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Charles Johnson, a 64-year-old war veteran and a native of Sylmar, Calif., displays his riding vest. Johnson participates in several Patriotic Guard missions a month, including homecomings, memorials, and departures for service members and veterans.

Photo by Cpl. Laura Gauna

Guard Rider will never forget

15 Feb 2013 | Cpl. Laura Gauna

MARINE CORPS BASE CAMP PENDLETON, Calif. − When a young soldier returned home from the war in Vietnam in the spring of 1970, there were no welcome-home signs or family members waiting for him.

With little to no communication, a young soldier was often disconnected from his family and bypassed in family matters.

One service member, hours after arriving home, learned of his cousin’s wedding and prepared his uniform for the occasion.

The following day, as he approached the ceremony, three men stopped him and demanded he leave the church because he was not welcome while in uniform. As he swallowed the lump in his throat and turned away in resignation, he caught his aunt’s gaze as she simply watched him leave.

The memory of that day still haunts Charles Johnson, a 64-year-old war veteran and native of Sylmar, Calif.

"To experience that kind of direct animosity was terrible,” said Johnson. “I didn’t want that to happen to anyone else who came back.”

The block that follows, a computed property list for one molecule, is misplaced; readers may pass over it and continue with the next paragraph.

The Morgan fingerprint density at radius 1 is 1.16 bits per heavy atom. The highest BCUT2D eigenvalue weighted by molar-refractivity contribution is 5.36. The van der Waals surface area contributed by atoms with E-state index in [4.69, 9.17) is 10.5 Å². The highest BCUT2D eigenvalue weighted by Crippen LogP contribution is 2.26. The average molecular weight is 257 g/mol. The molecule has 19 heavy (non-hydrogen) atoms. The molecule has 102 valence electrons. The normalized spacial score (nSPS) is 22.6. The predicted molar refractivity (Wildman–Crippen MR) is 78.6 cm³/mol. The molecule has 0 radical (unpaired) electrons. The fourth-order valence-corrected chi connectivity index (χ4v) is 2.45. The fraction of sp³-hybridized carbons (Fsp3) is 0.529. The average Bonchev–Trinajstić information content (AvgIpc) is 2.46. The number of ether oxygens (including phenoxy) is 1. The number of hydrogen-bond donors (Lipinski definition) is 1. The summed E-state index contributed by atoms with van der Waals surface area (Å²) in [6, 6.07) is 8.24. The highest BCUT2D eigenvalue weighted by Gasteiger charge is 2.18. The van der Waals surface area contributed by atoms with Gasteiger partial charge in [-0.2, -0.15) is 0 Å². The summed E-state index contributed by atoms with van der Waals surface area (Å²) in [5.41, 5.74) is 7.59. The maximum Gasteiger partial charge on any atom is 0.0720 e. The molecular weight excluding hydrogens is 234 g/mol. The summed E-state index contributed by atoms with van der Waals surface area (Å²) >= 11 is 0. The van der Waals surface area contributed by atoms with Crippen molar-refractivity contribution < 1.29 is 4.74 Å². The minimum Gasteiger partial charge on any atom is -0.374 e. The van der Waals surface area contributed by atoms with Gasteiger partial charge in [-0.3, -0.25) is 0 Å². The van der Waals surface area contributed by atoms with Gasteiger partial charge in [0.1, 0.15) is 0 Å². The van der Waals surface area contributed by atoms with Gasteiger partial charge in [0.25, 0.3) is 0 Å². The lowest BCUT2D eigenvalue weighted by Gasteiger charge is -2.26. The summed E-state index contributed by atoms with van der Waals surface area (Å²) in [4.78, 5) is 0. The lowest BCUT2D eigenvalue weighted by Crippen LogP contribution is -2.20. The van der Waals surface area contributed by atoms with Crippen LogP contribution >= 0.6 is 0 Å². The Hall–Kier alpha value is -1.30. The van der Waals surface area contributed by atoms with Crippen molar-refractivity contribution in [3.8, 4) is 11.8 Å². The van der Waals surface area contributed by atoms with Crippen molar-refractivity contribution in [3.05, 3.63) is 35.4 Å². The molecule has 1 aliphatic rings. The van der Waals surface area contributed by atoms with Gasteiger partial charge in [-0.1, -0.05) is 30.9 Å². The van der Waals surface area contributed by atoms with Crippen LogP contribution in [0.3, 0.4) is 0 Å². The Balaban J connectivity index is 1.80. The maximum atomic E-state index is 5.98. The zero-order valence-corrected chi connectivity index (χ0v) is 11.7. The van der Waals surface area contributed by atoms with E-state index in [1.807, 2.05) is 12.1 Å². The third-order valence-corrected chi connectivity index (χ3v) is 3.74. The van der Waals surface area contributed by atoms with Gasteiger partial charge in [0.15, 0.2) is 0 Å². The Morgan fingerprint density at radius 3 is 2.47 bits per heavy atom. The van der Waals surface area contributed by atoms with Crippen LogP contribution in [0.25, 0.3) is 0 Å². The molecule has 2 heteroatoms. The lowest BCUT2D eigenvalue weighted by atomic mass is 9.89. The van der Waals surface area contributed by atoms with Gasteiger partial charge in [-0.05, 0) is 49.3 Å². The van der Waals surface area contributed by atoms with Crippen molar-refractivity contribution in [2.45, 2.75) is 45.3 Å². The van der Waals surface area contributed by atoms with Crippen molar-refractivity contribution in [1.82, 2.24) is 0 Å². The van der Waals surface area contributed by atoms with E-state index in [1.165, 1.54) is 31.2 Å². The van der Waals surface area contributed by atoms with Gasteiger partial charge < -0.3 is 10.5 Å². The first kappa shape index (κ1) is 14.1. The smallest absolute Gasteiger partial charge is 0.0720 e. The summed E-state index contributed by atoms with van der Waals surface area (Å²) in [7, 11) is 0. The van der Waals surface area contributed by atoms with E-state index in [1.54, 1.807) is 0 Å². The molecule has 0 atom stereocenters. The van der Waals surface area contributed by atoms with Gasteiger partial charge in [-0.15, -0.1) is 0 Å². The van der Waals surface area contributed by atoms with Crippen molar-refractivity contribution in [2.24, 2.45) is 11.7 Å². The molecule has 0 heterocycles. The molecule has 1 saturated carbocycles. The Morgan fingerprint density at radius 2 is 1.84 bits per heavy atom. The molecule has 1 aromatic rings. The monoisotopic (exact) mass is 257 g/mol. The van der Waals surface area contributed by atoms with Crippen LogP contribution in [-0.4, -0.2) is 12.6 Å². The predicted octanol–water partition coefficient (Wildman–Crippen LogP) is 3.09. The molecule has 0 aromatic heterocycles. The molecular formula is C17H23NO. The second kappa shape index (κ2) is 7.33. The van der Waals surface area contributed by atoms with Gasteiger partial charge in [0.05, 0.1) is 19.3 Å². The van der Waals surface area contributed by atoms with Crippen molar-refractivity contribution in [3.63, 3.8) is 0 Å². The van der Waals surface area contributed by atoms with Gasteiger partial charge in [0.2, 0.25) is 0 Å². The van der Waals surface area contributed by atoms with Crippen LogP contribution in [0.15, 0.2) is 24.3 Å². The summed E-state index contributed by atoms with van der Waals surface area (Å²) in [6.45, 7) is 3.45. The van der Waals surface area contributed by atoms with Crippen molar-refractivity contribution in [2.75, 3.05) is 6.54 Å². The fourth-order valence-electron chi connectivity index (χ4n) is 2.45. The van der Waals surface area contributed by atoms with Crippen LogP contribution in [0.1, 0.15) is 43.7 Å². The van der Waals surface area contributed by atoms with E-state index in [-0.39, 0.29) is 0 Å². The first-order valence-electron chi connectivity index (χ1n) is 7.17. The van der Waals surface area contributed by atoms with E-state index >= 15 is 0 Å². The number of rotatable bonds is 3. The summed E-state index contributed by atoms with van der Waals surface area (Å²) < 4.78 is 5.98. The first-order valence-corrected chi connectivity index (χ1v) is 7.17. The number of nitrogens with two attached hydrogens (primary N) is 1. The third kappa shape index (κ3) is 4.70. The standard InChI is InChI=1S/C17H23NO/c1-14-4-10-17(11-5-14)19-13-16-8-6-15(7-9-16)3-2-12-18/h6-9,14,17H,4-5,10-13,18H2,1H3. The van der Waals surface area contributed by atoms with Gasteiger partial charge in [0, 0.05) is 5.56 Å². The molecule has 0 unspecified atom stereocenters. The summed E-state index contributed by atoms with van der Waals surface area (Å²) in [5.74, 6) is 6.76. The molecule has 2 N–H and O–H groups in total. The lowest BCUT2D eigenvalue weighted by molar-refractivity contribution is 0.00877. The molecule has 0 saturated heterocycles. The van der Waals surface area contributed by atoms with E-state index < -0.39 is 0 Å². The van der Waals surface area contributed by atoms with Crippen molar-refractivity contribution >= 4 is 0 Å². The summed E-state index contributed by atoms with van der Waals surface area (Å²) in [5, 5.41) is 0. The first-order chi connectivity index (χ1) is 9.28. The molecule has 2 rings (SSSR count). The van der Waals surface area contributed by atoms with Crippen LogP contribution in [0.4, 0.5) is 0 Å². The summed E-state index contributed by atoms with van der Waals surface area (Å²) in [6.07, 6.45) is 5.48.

Now, 40 years later, Johnson is a member of the Patriotic Guard Riders, a diverse union of bikers from across the nation, who have more in common than just motorcycles. They have an unwavering respect for America’s service members.

During their missions, riders will embellish their bikes, buses, or cars in patriotic decorations and lead convoys during welcome-home ceremonies, memorials, veterans’ funerals, departures, and Toys for Tots programs.

These riders act as escorts for the buses of service members reuniting with their families after a deployment. They also contribute as road guards for mourning family members as they travel to their fallen service member’s final destination. From the instant they land on U.S. soil to the moment the service members are buried or reunited with loved ones, the Patriotic Guard Riders are there providing any support they can.

For the 300,000 veteran, civilian, and active duty participants, it is not about recognition but about service and showing their gratitude for the military members.

Over the last six years, Johnson has completed hundreds of missions with the organization. However, this job is far from easy. There is a lot of planning and coordination that goes into each mission.

"We do it because of our intense patriotism and our desire to give them the welcome home we didn’t get,” said Johnson.

Johnson not only participates in Patriotic Guard Rider missions, but also dedicates his time to bringing public awareness to difficulties that stem from post-traumatic stress disorder.

“Anyone can do something to help,” said Johnson. “My mission in life is to let people know about it. Let the average citizen know that they can contribute.”

He stresses the fact that a simple thank you to service members can make a difference and that everyone can do their part to support those struggling with the effects of war.
Will he ever stop riding?

“They are dying for us, and we will ride for them until the day we die.”

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